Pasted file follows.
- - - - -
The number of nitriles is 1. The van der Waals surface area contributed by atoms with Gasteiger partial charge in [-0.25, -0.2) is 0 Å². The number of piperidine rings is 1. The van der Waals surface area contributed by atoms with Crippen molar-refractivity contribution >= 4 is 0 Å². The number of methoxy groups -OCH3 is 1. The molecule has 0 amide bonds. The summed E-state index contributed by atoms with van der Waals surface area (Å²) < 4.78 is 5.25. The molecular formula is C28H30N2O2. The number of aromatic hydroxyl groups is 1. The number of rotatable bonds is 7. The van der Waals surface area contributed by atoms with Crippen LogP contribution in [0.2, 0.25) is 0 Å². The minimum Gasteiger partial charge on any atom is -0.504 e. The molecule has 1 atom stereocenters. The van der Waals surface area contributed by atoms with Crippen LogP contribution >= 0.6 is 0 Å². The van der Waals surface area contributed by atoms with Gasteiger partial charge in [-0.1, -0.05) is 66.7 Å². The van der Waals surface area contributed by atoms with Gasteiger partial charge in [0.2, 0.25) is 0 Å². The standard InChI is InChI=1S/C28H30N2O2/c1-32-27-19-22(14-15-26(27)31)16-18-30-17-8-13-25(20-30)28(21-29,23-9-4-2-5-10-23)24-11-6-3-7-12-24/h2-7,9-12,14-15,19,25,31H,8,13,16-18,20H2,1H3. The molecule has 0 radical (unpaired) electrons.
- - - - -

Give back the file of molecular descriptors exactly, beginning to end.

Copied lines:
The number of nitriles is 1. The van der Waals surface area contributed by atoms with Gasteiger partial charge in [-0.25, -0.2) is 0 Å². The number of piperidine rings is 1. The van der Waals surface area contributed by atoms with Crippen molar-refractivity contribution >= 4 is 0 Å². The number of methoxy groups -OCH3 is 1. The molecule has 0 amide bonds. The summed E-state index contributed by atoms with van der Waals surface area (Å²) < 4.78 is 5.25. The molecular formula is C28H30N2O2. The number of aromatic hydroxyl groups is 1. The number of rotatable bonds is 7. The van der Waals surface area contributed by atoms with Crippen LogP contribution in [0.2, 0.25) is 0 Å². The minimum Gasteiger partial charge on any atom is -0.504 e. The molecule has 1 atom stereocenters. The van der Waals surface area contributed by atoms with Crippen LogP contribution >= 0.6 is 0 Å². The van der Waals surface area contributed by atoms with Gasteiger partial charge in [-0.1, -0.05) is 66.7 Å². The van der Waals surface area contributed by atoms with Gasteiger partial charge in [0.2, 0.25) is 0 Å². The standard InChI is InChI=1S/C28H30N2O2/c1-32-27-19-22(14-15-26(27)31)16-18-30-17-8-13-25(20-30)28(21-29,23-9-4-2-5-10-23)24-11-6-3-7-12-24/h2-7,9-12,14-15,19,25,31H,8,13,16-18,20H2,1H3. The molecule has 0 radical (unpaired) electrons.